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I'm liking the MAC address idea more and more....can't believe that didn't at all cross my mind

Insteresting case though...I have a PPPoE connection, my ppp0 device has no MAC address...can i still make this work for me?

Also to clarify the iptables rul would let me in ...but i would have to slacken the rules in the /etc/hosts.allow and .deny files...?

thanx
 
Old 09-14-2004, 02:42 PM   #6
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K....i got a MAC address for my machine by ethereal-ing from a remote PC

will try....and get back
 
Old 09-14-2004, 03:53 PM   #7
DoubleOTeC
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Ok....i think that's my MAC address...

I put in the rule to allow access on the internet interface and was happy when i got signs of connection from the test external machine. That was short-lived cause tests from another external machine revealed the same restults...

in the words of a local musician "Where do we go from here...where do we go...we need to knoo-o-ow"
 
Old 09-15-2004, 12:43 PM   #8
DoubleOTeC
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ok....ammmm...re the /etc/hosts.allow and hosts.deny idea:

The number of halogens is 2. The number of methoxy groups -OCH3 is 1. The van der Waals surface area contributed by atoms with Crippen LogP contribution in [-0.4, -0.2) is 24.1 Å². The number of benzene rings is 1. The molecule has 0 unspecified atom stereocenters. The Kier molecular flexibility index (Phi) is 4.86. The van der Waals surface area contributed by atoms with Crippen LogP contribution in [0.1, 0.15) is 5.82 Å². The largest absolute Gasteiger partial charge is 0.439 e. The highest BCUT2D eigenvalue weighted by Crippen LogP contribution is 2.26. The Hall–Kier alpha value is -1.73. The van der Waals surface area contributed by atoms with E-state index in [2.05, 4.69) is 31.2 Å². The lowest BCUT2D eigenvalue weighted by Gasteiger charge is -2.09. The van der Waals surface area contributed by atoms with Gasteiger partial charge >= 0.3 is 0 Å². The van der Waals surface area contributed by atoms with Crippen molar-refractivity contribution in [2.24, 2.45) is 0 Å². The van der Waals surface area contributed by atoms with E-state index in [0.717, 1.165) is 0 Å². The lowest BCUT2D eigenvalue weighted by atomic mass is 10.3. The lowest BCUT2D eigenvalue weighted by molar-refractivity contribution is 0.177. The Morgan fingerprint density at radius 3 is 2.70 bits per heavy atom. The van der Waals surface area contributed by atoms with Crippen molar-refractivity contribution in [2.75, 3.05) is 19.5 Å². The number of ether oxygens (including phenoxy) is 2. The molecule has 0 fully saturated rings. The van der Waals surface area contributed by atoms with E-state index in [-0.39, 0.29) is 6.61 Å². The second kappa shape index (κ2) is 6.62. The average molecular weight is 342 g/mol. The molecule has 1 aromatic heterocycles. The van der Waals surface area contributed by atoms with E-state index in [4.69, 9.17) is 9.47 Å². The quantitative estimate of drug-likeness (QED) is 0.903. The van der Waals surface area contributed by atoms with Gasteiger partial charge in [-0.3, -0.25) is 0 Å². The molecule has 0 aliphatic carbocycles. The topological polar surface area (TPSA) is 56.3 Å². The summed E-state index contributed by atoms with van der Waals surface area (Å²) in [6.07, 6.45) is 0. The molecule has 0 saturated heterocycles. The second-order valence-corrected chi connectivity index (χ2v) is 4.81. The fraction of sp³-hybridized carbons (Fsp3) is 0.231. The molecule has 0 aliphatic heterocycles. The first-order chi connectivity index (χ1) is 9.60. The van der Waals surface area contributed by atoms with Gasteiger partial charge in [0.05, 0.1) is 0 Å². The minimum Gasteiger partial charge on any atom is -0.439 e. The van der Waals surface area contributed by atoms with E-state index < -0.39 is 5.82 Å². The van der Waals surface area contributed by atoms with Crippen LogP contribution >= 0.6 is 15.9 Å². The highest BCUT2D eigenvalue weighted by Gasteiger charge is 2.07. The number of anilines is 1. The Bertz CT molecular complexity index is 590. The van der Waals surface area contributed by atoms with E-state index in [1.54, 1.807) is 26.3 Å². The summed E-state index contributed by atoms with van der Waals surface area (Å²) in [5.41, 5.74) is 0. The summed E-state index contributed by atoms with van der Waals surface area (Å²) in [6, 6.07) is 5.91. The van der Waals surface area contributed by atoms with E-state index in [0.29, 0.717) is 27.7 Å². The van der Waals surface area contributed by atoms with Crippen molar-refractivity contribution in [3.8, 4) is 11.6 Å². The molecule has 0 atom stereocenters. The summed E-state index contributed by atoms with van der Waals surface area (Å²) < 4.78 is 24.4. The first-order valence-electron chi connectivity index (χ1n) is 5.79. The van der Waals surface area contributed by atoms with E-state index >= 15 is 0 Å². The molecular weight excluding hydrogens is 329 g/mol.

can I get it to hosts.allow a domain name instead of and IP?
 
Old 09-15-2004, 10:28 PM   #9
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Since you are trying to connect from home to work, MAC address filtering is not the proper solution. Layer 2 MAC addresses are rewritten by each router along the path to the final Layer 3 (IP) destination. Your companies firewall will always see the MAC address of your upstream ISP router, not the MAC address of your home PC/firewall. FWIW: MAC address filtering is typically used on the same subnet.

As others have pointed out, the best solution to your problem (although not perfect) is to try and find the IP address ranges your ISP assigns through DHCP and add the appropiate rules to your compaines firewall. Or... you can do what I did and change your home ISP account from residential to business class. i.e. static IP. Yes, a business class service will cost more, but maybe you can convince your company to pick up the additional costs in the name of security.

Good luck!
 
Old 09-15-2004, 11:11 PM   #10
ppuru
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Quote: